An EXchange name sighting

[From Black Widow (dir. Nunnally Johnson, 1954). Click for a larger view.]

A Manhattan MU: MUrray Hill.

More EXchange names on screen
Act of Violence : The Amazing Dr. Clitterhouse : Armored Car Robbery : Baby Face : Blast of Silence : The Blue Dahlia : Blue Gardenia : Boardwalk Empire : Born Yesterday : The Brasher Doubloon : The Brothers Rico : The Case Against Brooklyn : Chinatown : Craig’s Wife : Danger Zone : The Dark Corner : Dark Passage : Deception : Deux hommes dans Manhattan : Dick Tracy’s Deception : Down Three Dark Streets : Dream House : East Side, West Side : Escape in the Fog : Fallen Angel : Framed : Hollywood Story: The Little Giant : Loophole : The Man Who Cheated Himself : Modern Marvels : Murder by Contract : Murder, My Sweet : My Week with Marilyn : Naked City (1) : Naked City (2) : Naked City (3) : Naked City (4) : Naked City (5) : Naked City (6) : Naked City (7) : Naked City (8) : Naked City (9) : Nightfall : Nightmare Alley : Out of the Past : Perry Mason : Pitfall : The Public Enemy : Railroaded! : Red Light : Side Street : The Slender Thread : Stage Fright : Sweet Smell of Success (1) : Sweet Smell of Success (2) : Tension : This Gun for Hire : The Unfaithful : Vice Squad : Whatever Happened to Baby Jane?

Monday, November 22, 2021

Twelve movies

[One to four stars. Four sentences each. No spoilers. Sources: Criterion Channel, HBO Max, Hulu, TCM, YouTube.]

Two by Pedro Almodóvar

‌Pepi, Luci, Bom y otras chicas del montón (1980). A cop spots pot plants on a windowsill, refuses an attempted bribe, and rapes Pepi (Carmen Maura), who then schemes to take away the cop’s wife Luci (Eva Siva). It turns out that prim, proper Luci is a masochist, a detail that Pepi and her lesbian punk-rocker friend Bom (Alaska) turn to their advantage. But can they compete with Luci’s husband? Funny and gonzo, with desire run amok: it’s as if John Waters moved to Madrid. ★★★★ (HBO Max)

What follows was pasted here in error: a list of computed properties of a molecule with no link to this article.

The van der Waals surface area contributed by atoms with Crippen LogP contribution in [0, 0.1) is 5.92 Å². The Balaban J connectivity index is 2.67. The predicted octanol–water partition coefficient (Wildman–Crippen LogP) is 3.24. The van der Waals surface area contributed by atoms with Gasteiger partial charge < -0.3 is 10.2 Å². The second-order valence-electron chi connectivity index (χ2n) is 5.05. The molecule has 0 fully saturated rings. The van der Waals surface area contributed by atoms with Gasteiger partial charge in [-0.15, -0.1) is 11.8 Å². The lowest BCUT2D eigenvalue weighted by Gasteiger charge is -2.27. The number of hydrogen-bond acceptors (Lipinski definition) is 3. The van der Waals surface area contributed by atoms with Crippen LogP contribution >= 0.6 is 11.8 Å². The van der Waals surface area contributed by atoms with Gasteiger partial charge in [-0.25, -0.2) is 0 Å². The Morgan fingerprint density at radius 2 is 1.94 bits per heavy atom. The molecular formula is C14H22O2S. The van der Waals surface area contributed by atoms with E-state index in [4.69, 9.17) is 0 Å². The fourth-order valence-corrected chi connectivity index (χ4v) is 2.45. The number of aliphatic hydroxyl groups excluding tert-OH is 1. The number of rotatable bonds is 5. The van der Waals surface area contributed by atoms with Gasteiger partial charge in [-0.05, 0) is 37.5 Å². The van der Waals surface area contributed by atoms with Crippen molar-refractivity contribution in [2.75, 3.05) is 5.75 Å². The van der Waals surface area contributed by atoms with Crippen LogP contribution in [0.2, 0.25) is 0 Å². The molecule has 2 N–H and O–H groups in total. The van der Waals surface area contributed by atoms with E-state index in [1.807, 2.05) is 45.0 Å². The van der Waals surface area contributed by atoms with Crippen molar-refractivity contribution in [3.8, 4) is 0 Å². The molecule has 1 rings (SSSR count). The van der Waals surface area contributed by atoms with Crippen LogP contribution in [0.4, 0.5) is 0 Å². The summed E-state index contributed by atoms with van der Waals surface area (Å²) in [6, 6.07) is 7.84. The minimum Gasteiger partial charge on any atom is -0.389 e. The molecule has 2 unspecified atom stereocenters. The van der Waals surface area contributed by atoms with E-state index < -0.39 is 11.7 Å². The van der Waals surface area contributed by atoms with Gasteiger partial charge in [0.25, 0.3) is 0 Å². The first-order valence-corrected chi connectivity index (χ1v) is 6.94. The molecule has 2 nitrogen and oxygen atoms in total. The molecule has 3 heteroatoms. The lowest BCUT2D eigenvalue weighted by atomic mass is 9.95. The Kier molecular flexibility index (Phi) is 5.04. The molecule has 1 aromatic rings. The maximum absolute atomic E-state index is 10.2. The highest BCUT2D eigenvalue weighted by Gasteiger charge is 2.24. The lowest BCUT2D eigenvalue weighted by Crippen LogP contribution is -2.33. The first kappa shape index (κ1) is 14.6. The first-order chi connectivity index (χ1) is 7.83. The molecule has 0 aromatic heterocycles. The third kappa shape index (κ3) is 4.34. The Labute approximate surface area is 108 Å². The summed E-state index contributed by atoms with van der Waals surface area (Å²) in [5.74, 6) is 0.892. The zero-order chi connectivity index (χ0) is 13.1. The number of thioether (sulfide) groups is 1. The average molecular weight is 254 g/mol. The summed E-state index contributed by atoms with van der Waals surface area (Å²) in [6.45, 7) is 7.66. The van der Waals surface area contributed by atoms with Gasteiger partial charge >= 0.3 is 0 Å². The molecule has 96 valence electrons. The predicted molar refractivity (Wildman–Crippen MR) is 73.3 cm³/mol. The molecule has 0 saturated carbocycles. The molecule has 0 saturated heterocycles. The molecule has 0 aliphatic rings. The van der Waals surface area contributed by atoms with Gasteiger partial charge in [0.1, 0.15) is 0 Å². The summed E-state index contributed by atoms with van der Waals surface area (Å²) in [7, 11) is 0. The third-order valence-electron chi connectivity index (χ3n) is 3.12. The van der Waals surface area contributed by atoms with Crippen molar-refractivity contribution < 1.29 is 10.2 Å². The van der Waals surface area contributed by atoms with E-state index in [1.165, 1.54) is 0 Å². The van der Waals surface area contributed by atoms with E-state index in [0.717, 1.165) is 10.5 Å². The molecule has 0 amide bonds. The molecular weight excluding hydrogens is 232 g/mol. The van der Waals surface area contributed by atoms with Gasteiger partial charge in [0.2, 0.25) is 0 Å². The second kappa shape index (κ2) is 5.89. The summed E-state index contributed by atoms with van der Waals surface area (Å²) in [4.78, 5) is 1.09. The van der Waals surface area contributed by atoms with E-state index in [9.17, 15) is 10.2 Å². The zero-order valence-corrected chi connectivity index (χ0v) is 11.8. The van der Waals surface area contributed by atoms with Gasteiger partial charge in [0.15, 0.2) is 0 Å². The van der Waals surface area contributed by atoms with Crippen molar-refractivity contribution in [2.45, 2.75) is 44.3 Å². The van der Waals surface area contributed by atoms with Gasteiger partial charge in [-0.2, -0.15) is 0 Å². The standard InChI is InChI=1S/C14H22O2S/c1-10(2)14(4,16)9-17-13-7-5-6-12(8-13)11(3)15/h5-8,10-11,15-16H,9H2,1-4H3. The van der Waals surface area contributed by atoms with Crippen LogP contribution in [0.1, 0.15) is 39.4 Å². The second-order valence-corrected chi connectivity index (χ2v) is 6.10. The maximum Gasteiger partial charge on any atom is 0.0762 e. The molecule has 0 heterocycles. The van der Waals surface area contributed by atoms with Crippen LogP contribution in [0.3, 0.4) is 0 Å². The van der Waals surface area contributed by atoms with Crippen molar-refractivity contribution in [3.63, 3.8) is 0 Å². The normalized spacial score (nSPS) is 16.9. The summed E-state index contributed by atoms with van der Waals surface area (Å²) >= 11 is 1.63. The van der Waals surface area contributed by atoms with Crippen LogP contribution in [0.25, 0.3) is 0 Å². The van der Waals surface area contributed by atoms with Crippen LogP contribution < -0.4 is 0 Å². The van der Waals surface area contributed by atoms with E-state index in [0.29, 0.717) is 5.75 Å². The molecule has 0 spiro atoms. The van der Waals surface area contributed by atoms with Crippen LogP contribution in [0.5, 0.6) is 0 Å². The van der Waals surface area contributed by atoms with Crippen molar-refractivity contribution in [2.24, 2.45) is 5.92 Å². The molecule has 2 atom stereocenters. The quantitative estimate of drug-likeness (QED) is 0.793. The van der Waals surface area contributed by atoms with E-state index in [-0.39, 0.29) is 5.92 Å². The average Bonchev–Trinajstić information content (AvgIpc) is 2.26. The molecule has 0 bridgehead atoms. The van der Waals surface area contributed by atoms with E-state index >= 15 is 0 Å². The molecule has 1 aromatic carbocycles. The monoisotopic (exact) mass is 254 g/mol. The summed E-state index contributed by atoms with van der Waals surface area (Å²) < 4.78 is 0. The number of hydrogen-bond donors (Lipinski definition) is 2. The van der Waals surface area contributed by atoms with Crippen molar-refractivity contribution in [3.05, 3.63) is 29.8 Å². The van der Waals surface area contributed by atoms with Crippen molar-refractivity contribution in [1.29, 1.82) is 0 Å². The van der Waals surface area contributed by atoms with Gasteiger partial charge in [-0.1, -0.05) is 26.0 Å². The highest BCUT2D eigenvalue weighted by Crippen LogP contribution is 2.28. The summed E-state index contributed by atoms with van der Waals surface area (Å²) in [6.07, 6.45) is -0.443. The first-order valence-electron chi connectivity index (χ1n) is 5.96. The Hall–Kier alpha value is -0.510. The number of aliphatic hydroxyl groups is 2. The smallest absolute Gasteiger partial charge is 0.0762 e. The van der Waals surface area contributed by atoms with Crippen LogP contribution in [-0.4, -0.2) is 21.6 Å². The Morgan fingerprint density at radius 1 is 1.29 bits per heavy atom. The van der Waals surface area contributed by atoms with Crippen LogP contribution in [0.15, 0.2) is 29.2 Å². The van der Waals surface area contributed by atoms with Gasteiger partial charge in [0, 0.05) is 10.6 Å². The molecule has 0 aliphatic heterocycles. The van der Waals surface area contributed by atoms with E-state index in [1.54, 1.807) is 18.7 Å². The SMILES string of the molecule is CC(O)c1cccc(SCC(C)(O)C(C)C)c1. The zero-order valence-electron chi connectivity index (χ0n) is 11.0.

The Human Voice (2020). A short film for pandemic times, based on Jean Cocteau’s La voix humaine. After a introductory moment of retail therapy in a store with an imposing display of axes, we wander a beautifully furnished, dazzlingly colorful apartment and the empty stage that surrounds it, watching a woman (Tilda Swinton) neaten her books, try out her axe, and speak a desperate telephone soliloquy to a now-gone lover. A charming dog, all black and white, also waits for his now-gone master. And then it’s time for this woman to forget the phone and send smoke signals. ★★★★ (HBO Max)

*

No Way Out (dir. Joseph L. Mankiewicz, 1950). In his first credited role, Sidney Poitier plays Luther Brooks, a brand-new Black doctor in a busy hospital, given the ugly assignment of tending to Ray and Johnny Biddle, two racist brothers shot in a robbery. When Johnny dies, Ray (Richard Widmark) claims that Brooks killed him. This movie contrasts scenes of vicious hatred (Widmark was reportedly pained by lines he had to speak) with scenes of familial love and loyalty (Brooks with his family, complete with a portrait of a dead patriarch on the wall) and one remarkable conversation in which Johnny’s widow Edie (Linda Darnell) begins to recognize a Black woman’s humanity (Amanda Randolph). Randolph goes uncredited; and though it’s Poitier’s story, he, as a newcomer, gets fourth billing, after the three starring names: Widmark, Darnell, and Stephen McNally. ★★★★ (YT)